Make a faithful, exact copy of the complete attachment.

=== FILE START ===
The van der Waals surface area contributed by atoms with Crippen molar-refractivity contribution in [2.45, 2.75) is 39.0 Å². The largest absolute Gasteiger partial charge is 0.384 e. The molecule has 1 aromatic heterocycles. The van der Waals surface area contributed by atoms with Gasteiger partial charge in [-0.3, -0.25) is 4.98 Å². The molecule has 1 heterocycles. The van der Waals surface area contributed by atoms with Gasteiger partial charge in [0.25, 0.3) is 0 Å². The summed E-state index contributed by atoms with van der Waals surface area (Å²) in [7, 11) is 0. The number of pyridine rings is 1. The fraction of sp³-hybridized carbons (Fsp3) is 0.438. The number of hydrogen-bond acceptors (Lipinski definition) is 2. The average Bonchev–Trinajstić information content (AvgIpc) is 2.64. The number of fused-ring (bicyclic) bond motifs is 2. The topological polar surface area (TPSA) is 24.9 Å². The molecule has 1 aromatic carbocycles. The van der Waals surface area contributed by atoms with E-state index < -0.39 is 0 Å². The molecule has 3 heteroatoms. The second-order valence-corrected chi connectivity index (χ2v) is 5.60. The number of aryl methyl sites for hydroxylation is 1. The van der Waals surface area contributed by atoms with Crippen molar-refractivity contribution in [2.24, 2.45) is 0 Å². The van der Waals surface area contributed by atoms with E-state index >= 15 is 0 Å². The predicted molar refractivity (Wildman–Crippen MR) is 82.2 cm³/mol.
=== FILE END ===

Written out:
The van der Waals surface area contributed by atoms with Crippen molar-refractivity contribution in [2.45, 2.75) is 39.0 Å². The largest absolute Gasteiger partial charge is 0.384 e. The molecule has 1 aromatic heterocycles. The van der Waals surface area contributed by atoms with Gasteiger partial charge in [-0.3, -0.25) is 4.98 Å². The molecule has 1 heterocycles. The van der Waals surface area contributed by atoms with Gasteiger partial charge in [0.25, 0.3) is 0 Å². The summed E-state index contributed by atoms with van der Waals surface area (Å²) in [7, 11) is 0. The number of pyridine rings is 1. The fraction of sp³-hybridized carbons (Fsp3) is 0.438. The number of hydrogen-bond acceptors (Lipinski definition) is 2. The average Bonchev–Trinajstić information content (AvgIpc) is 2.64. The number of fused-ring (bicyclic) bond motifs is 2. The topological polar surface area (TPSA) is 24.9 Å². The molecule has 1 aromatic carbocycles. The van der Waals surface area contributed by atoms with E-state index < -0.39 is 0 Å². The molecule has 3 heteroatoms. The second-order valence-corrected chi connectivity index (χ2v) is 5.60. The number of aryl methyl sites for hydroxylation is 1. The van der Waals surface area contributed by atoms with Crippen molar-refractivity contribution in [2.24, 2.45) is 0 Å². The van der Waals surface area contributed by atoms with E-state index >= 15 is 0 Å². The predicted molar refractivity (Wildman–Crippen MR) is 82.2 cm³/mol.